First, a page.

Miss New Jersey Contestant Continues to Make Distracted Driving Prevention Her Platform
In June, Amanda Peacock will join 29 others from around the state to compete in the Miss New Jersey contest. Her motivation? The pageant has changed over the years, says Peacock, now competing for the 4th time, and in her 10th year of involvement with the Miss America organization. Pageantry is no longer a question of just looking good but of doing good. These days contestants each have a cause that they advocate for, and Amanda’s is distracted driving. “At the heart of it, it’s a service organization,” Peacock said, “That’s why I want to be Miss New Jersey.”
“People think it’s just about putting on a shiny crown and the sash but the job of Miss New Jersey is a very selfless one,” Peacock said.
Peacock chose distracted driving as her social impact topic at age 13, before she could even drive, after a distracted driver in a town neighboring her home of Williamstown killed a pregnant woman and her unborn son. “For something to happen, that close to home, was really alarming,” Peacock said, “ I knew that it was a growing epidemic and taking countless innocent lives and I thought, okay, I might not be able to drive, I might be young, but I know that I can make a difference in some way.”
At age 14, Peacock started her work on distracted driving by partnering with the Toni and RJ Foundation, started by the family of the woman who was killed in her neighboring town. She began going to events with them, then began on to giving her own presentations as well as part of her volunteering.
Distracted driving includes all types of driving where physical or cognitive function is impaired, but Peacock focuses her advocacy mostly on distracted driving with phones. When explaining to her audiences how to speak up, Peacock draws on her own personal experience.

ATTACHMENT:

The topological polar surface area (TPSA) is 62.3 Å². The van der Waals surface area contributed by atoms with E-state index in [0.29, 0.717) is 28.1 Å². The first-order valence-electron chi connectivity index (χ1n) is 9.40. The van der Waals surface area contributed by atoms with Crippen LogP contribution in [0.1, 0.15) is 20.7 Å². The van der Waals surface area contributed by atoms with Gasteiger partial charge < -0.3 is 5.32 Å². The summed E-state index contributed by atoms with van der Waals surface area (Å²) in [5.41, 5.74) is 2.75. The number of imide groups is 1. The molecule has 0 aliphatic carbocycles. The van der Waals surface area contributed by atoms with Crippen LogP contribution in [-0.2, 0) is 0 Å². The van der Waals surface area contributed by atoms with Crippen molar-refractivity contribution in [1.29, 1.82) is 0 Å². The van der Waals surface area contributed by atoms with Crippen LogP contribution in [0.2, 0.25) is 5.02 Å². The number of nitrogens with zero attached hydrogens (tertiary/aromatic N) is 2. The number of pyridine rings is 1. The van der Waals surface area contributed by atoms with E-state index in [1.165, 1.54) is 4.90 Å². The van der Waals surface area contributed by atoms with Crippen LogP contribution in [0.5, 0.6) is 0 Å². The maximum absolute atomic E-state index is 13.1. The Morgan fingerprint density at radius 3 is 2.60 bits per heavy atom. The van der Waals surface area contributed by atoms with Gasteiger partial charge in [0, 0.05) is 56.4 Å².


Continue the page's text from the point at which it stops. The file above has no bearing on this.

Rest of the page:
“I have been in the car where my driver has been using their phone and I’ve even been on a school bus where my bus driver was using their phone while driving.” Peacock said
“Being the person to speak up against a distracted driver takes courage. It may be scary to speak up, but that could potentially save my life and others who are on the road.”
Peacock explained that it’s as simple as saying, “Hey, do you want me to navigate?” or, “why don’t I play music?” Peacock explained that this usually works, but if someone resists,”she asks directly: “I don’t feel comfortable when you use your phone while driving, do you mind putting your phone away?”
She emphasized that there are different ways to phrase the message for different age groups, because this is not just a problem of any one generation.
In particular, Peacock says she likes to give presentations to driver’s education classes. This focuses on teens who are just learning to drive and about to get their licenses helps with “stopping the habit before it begins,” Peacock said.
In 2015, Peacock wrote a song parody that has stood the test of time. “All about that safe” about distracted driving and shared the video on YouTube. Singing is one of the reasons Peacock joined pageantry, and her special talent in competition is singing.
The music video also helped Peacock gain opportunities to spread distracted driving prevention messages. Peacock continued to grow her platform for the cause she remains committed to today, and has worked with a variety of local and national organizations that work to end distracted driving.
In 2022, Peacock became a junior board member for the Casey Feldman Foundation. She reflected on how she has been able to learn new ways to educate the public on the dangers of distracted driving from Joel and EndDD. In December, Peacock had the opportunity to join Feldman at an EndDD presentation at South Brunswick High School.
“Throughout my advocacy journey, I have always been eager to learn new methods to effectively communicate the message about ending distracted driving,” Peacock said, “I was able to take what I had learned from Joel and EndDD and apply that to educate members of the South Brunswick community about the dangers of distracted driving.”
Peacock is excited for her future involvement with EndDD and the Casey Feldman Foundation. “I am passionate about ending distracted driving because of Casey and so many others who were taken too soon,” Peacock said.
Her goal to be Miss New Jersey is for the platform that comes with winning the title or even making top five or 10. But Peacock, a 2021 graduate of Montclair State University, says that regardless of the outcome of the pageant, she will continue her work in distracted driving prevention, along with her career of event planning.
“Whether I have a crown on my head or not, that doesn’t change the fact that innocent lives are being taken due to distracted driving. I’m always going to advocate for safe driving.”